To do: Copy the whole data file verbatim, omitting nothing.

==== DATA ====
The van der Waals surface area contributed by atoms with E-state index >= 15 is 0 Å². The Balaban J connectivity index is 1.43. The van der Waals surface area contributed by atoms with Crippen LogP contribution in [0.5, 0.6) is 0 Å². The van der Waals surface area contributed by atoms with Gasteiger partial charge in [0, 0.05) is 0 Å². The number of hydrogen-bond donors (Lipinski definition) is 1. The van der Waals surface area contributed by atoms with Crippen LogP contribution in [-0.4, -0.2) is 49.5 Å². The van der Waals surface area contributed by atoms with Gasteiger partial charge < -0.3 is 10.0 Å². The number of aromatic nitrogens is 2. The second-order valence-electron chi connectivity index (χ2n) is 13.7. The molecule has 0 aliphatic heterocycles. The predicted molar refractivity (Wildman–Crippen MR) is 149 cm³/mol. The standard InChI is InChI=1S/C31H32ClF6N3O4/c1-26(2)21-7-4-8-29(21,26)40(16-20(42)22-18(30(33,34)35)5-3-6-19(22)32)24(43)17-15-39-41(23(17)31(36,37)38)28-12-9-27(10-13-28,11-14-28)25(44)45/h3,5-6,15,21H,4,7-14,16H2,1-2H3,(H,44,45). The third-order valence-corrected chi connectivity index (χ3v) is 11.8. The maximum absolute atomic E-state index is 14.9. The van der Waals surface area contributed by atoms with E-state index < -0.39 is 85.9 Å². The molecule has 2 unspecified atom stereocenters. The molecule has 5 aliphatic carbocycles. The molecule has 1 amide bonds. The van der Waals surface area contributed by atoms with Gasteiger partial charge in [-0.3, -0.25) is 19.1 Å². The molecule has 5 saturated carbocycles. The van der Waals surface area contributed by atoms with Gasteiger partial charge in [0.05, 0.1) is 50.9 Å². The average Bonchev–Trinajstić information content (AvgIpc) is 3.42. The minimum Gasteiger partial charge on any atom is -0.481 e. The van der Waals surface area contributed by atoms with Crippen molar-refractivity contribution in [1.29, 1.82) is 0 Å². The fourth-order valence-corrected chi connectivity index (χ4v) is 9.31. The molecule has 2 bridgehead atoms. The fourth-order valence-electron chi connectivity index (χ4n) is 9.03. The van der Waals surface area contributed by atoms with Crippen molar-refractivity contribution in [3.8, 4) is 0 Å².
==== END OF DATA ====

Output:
The van der Waals surface area contributed by atoms with E-state index >= 15 is 0 Å². The Balaban J connectivity index is 1.43. The van der Waals surface area contributed by atoms with Crippen LogP contribution in [0.5, 0.6) is 0 Å². The van der Waals surface area contributed by atoms with Gasteiger partial charge in [0, 0.05) is 0 Å². The number of hydrogen-bond donors (Lipinski definition) is 1. The van der Waals surface area contributed by atoms with Crippen LogP contribution in [-0.4, -0.2) is 49.5 Å². The van der Waals surface area contributed by atoms with Gasteiger partial charge < -0.3 is 10.0 Å². The number of aromatic nitrogens is 2. The second-order valence-electron chi connectivity index (χ2n) is 13.7. The molecule has 0 aliphatic heterocycles. The predicted molar refractivity (Wildman–Crippen MR) is 149 cm³/mol. The standard InChI is InChI=1S/C31H32ClF6N3O4/c1-26(2)21-7-4-8-29(21,26)40(16-20(42)22-18(30(33,34)35)5-3-6-19(22)32)24(43)17-15-39-41(23(17)31(36,37)38)28-12-9-27(10-13-28,11-14-28)25(44)45/h3,5-6,15,21H,4,7-14,16H2,1-2H3,(H,44,45). The third-order valence-corrected chi connectivity index (χ3v) is 11.8. The maximum absolute atomic E-state index is 14.9. The van der Waals surface area contributed by atoms with E-state index < -0.39 is 85.9 Å². The molecule has 2 unspecified atom stereocenters. The molecule has 5 aliphatic carbocycles. The molecule has 1 amide bonds. The van der Waals surface area contributed by atoms with Gasteiger partial charge in [-0.3, -0.25) is 19.1 Å². The molecule has 5 saturated carbocycles. The van der Waals surface area contributed by atoms with Gasteiger partial charge in [0.05, 0.1) is 50.9 Å². The average Bonchev–Trinajstić information content (AvgIpc) is 3.42. The minimum Gasteiger partial charge on any atom is -0.481 e. The van der Waals surface area contributed by atoms with Crippen molar-refractivity contribution in [1.29, 1.82) is 0 Å². The fourth-order valence-corrected chi connectivity index (χ4v) is 9.31. The molecule has 2 bridgehead atoms. The fourth-order valence-electron chi connectivity index (χ4n) is 9.03. The van der Waals surface area contributed by atoms with Crippen molar-refractivity contribution in [3.8, 4) is 0 Å².